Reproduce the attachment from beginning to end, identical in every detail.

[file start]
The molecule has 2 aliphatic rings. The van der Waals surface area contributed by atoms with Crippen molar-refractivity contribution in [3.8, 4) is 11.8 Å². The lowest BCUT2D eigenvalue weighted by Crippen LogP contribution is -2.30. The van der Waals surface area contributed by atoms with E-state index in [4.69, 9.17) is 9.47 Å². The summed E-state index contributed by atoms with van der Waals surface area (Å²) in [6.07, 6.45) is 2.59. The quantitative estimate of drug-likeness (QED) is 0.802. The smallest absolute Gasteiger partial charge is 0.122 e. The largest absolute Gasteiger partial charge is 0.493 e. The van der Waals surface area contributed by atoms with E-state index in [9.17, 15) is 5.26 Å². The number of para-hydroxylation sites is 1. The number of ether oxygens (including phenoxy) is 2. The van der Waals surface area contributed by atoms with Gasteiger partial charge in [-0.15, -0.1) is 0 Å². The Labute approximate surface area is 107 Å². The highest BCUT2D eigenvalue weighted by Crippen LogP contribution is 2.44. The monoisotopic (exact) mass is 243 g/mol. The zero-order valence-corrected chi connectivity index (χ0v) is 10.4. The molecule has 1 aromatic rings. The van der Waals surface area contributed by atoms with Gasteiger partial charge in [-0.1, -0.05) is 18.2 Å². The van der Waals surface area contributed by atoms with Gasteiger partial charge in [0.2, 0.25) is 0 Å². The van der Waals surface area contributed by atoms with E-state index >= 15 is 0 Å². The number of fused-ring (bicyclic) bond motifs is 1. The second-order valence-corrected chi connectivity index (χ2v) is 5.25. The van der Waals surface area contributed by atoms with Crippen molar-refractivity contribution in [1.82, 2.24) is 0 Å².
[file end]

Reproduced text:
The molecule has 2 aliphatic rings. The van der Waals surface area contributed by atoms with Crippen molar-refractivity contribution in [3.8, 4) is 11.8 Å². The lowest BCUT2D eigenvalue weighted by Crippen LogP contribution is -2.30. The van der Waals surface area contributed by atoms with E-state index in [4.69, 9.17) is 9.47 Å². The summed E-state index contributed by atoms with van der Waals surface area (Å²) in [6.07, 6.45) is 2.59. The quantitative estimate of drug-likeness (QED) is 0.802. The smallest absolute Gasteiger partial charge is 0.122 e. The largest absolute Gasteiger partial charge is 0.493 e. The van der Waals surface area contributed by atoms with E-state index in [9.17, 15) is 5.26 Å². The number of para-hydroxylation sites is 1. The number of ether oxygens (including phenoxy) is 2. The van der Waals surface area contributed by atoms with Gasteiger partial charge in [-0.15, -0.1) is 0 Å². The Labute approximate surface area is 107 Å². The highest BCUT2D eigenvalue weighted by Crippen LogP contribution is 2.44. The monoisotopic (exact) mass is 243 g/mol. The zero-order valence-corrected chi connectivity index (χ0v) is 10.4. The molecule has 1 aromatic rings. The van der Waals surface area contributed by atoms with Gasteiger partial charge in [-0.1, -0.05) is 18.2 Å². The van der Waals surface area contributed by atoms with Gasteiger partial charge in [0.2, 0.25) is 0 Å². The van der Waals surface area contributed by atoms with E-state index >= 15 is 0 Å². The number of fused-ring (bicyclic) bond motifs is 1. The second-order valence-corrected chi connectivity index (χ2v) is 5.25. The van der Waals surface area contributed by atoms with Crippen molar-refractivity contribution in [1.82, 2.24) is 0 Å².